To carry out exhaustive data-driven computations for the performance of noninvasive vital signs heart rate (HR), respiratory rate (RR), peripheral oxygen saturation (SpO2), and temperature (Temp), considered both independently and in all possible combinations, for early detection of sepsis.By extracting features interpretable by clinicians, we applied Gradient Boosted Decision Tree machine learning on a dataset of 2630 patients to build 240 models. Validation was performed on a geographically distinct dataset. Relative to onset, predictions were clocked as per 16 pairs of monitoring intervals and prediction times, and the outcomes were ranked.The combination of HR and Temp was found to be a minimal feature set yielding maximal predictability with area under receiver operating curve 0.94, sensitivity of 0.85, and specificity of 0.90. Whereas HR and RR each directly enhance prediction, the effects of SpO2 and Temp are significant only when combined with HR or RR. In benchmarking relative to standard methods Systemic Inflammatory Response Syndrome (SIRS), National Early Warning Score (NEWS), and quick-Sequential Organ Failure Assessment (qSOFA), Vital-SEP outperformed all 3 of them.It can be concluded that using intensive care unit data even 2 vital signs are adequate to predict sepsis upto 6 h in advance with promising accuracy comparable to standard scoring methods and other sepsis predictive tools reported in literature. Vital-SEP can be used for fast-track prediction especially in limited resource hospital settings where laboratory based hematologic or biochemical assays may be unavailable, inaccurate, or entail clinically inordinate delays. A prospective study is essential to determine the clinical impact of the proposed sepsis prediction model and evaluate other outcomes such as mortality and duration of hospital stay.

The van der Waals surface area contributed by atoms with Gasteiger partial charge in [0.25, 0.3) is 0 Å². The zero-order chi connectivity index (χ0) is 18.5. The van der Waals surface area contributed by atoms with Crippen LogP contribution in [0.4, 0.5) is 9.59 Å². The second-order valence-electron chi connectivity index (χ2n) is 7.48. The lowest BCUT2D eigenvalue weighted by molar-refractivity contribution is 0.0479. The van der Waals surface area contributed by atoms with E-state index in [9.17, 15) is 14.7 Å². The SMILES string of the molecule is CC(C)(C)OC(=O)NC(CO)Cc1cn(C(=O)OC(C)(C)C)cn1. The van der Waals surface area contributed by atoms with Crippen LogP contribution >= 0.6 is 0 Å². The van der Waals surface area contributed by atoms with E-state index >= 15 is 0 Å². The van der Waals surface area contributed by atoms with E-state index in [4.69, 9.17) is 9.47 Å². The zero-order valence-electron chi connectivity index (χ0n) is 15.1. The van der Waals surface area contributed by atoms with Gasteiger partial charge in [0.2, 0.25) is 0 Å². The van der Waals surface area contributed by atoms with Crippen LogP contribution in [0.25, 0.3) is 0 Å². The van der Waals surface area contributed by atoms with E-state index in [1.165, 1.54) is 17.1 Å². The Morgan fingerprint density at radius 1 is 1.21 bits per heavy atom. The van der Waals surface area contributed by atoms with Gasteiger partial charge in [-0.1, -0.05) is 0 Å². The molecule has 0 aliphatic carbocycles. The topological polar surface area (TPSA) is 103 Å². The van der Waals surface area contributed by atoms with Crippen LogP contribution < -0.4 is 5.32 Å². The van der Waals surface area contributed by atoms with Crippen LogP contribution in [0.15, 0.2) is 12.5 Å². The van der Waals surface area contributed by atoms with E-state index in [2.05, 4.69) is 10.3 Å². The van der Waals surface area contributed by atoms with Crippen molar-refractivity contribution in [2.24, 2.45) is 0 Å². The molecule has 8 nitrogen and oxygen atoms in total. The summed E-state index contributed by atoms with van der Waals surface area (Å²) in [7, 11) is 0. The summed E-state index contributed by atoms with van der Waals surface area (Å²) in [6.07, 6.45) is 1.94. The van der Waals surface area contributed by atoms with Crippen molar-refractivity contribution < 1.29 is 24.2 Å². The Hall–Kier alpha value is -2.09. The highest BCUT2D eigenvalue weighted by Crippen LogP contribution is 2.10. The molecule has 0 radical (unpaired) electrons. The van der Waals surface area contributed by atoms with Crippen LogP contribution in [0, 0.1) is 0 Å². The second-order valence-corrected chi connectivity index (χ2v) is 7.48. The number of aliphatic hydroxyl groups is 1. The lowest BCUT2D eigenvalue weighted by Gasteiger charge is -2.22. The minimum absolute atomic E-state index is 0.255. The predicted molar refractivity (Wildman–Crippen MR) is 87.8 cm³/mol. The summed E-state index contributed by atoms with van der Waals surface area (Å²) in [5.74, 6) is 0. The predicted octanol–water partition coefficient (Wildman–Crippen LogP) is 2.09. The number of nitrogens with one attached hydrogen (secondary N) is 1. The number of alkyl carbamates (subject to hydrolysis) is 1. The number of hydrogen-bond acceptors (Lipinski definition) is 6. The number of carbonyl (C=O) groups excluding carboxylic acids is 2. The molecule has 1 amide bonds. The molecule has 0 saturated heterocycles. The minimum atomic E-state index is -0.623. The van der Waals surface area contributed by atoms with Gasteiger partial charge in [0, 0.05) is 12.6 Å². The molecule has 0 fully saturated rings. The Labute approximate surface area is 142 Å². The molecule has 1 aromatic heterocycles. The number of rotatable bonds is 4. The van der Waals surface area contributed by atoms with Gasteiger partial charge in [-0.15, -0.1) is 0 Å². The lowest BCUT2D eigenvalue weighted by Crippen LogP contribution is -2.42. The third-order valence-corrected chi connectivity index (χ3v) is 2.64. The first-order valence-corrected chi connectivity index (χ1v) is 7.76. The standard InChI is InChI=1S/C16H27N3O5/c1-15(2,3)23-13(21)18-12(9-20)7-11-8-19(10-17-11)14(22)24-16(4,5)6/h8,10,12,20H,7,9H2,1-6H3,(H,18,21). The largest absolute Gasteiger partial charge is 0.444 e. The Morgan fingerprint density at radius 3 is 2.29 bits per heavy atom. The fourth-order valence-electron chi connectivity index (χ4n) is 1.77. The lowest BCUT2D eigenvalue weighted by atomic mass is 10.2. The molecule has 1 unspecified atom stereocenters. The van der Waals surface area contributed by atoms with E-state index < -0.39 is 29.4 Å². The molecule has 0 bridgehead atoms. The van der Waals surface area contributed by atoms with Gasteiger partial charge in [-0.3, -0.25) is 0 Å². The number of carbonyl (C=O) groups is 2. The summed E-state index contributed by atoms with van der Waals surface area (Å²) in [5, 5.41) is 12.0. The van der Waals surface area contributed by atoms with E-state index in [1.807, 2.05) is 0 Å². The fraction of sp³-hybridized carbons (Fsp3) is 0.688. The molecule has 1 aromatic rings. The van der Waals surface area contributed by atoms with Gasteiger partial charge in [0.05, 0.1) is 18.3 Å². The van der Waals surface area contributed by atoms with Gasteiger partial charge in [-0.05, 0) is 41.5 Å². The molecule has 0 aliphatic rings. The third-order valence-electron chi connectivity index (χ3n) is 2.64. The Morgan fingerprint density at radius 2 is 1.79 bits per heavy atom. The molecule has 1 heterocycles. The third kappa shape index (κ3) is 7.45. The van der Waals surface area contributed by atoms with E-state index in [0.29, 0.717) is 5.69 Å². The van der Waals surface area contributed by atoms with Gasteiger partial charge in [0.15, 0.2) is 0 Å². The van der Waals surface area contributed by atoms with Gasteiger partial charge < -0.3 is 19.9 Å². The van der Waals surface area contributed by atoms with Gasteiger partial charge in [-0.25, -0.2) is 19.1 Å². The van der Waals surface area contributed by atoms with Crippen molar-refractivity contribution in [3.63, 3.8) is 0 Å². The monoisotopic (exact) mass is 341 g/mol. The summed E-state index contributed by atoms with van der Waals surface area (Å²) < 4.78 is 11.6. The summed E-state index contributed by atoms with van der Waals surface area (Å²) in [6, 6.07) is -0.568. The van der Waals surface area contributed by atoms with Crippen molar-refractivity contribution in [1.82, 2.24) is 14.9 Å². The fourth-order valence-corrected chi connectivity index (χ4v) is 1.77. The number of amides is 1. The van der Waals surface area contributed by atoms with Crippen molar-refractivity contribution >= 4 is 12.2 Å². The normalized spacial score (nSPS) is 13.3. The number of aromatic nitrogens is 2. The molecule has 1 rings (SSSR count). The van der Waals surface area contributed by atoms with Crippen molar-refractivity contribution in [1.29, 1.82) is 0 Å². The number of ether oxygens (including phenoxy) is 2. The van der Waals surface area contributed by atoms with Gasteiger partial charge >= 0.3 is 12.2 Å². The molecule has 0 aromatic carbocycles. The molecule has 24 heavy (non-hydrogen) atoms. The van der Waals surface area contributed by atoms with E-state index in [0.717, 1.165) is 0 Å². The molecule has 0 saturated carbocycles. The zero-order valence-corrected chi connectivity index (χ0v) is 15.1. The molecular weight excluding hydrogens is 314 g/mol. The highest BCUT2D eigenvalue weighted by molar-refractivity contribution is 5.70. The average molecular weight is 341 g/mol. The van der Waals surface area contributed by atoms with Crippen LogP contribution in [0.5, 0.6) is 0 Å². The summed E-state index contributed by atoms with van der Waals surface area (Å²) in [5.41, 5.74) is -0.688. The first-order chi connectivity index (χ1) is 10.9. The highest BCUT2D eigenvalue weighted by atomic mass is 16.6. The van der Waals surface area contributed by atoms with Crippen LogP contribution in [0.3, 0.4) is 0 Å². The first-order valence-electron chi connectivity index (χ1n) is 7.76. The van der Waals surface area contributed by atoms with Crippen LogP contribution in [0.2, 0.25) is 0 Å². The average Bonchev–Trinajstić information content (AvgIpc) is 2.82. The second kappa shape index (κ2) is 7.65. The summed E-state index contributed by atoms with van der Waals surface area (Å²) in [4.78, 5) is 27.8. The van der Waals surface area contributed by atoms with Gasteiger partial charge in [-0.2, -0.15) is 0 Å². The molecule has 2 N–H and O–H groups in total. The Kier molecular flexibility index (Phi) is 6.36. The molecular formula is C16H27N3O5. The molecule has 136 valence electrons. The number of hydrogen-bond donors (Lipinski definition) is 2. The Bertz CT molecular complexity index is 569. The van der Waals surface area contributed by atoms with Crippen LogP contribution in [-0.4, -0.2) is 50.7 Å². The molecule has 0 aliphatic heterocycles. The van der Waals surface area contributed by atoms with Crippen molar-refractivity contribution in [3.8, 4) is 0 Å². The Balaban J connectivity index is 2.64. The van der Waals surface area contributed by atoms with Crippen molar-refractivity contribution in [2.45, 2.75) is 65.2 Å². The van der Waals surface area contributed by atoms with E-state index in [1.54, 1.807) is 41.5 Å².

View details for DOI 10.1093/jamiaopen/ooac080